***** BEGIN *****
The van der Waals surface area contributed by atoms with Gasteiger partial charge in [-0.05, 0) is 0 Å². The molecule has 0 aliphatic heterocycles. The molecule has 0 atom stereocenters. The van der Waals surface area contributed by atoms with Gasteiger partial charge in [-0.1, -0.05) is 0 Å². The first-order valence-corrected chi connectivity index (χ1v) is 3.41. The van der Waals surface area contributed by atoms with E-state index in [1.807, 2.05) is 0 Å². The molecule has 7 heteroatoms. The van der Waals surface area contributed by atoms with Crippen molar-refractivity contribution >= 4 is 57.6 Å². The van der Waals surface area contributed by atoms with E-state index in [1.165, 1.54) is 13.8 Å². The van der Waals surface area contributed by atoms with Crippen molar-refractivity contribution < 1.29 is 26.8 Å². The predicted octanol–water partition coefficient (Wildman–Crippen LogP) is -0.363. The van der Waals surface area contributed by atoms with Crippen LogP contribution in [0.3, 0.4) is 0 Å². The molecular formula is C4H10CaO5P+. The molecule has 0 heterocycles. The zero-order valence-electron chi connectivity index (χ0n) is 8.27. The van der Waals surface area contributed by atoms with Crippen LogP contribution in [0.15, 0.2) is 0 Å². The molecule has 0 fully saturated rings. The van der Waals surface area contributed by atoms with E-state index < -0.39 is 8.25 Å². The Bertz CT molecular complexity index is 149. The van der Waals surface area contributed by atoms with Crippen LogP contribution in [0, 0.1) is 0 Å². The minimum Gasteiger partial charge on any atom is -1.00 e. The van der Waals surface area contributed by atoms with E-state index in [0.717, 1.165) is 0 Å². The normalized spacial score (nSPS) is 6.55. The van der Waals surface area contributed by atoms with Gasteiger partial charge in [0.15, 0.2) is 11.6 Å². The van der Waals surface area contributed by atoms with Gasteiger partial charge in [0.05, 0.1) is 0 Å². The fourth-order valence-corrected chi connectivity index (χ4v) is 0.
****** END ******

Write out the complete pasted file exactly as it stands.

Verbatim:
The van der Waals surface area contributed by atoms with Gasteiger partial charge in [-0.05, 0) is 0 Å². The molecule has 0 aliphatic heterocycles. The molecule has 0 atom stereocenters. The van der Waals surface area contributed by atoms with Gasteiger partial charge in [-0.1, -0.05) is 0 Å². The first-order valence-corrected chi connectivity index (χ1v) is 3.41. The van der Waals surface area contributed by atoms with E-state index in [1.807, 2.05) is 0 Å². The molecule has 7 heteroatoms. The van der Waals surface area contributed by atoms with Crippen molar-refractivity contribution >= 4 is 57.6 Å². The van der Waals surface area contributed by atoms with E-state index in [1.165, 1.54) is 13.8 Å². The van der Waals surface area contributed by atoms with Crippen molar-refractivity contribution < 1.29 is 26.8 Å². The predicted octanol–water partition coefficient (Wildman–Crippen LogP) is -0.363. The van der Waals surface area contributed by atoms with Crippen LogP contribution in [0.3, 0.4) is 0 Å². The molecular formula is C4H10CaO5P+. The molecule has 0 heterocycles. The zero-order valence-electron chi connectivity index (χ0n) is 8.27. The van der Waals surface area contributed by atoms with Crippen LogP contribution in [0.15, 0.2) is 0 Å². The molecule has 0 fully saturated rings. The van der Waals surface area contributed by atoms with E-state index < -0.39 is 8.25 Å². The Bertz CT molecular complexity index is 149. The van der Waals surface area contributed by atoms with Crippen LogP contribution in [0, 0.1) is 0 Å². The minimum Gasteiger partial charge on any atom is -1.00 e. The van der Waals surface area contributed by atoms with E-state index in [0.717, 1.165) is 0 Å². The normalized spacial score (nSPS) is 6.55. The van der Waals surface area contributed by atoms with Gasteiger partial charge in [0.15, 0.2) is 11.6 Å². The van der Waals surface area contributed by atoms with Gasteiger partial charge in [0.05, 0.1) is 0 Å². The fourth-order valence-corrected chi connectivity index (χ4v) is 0.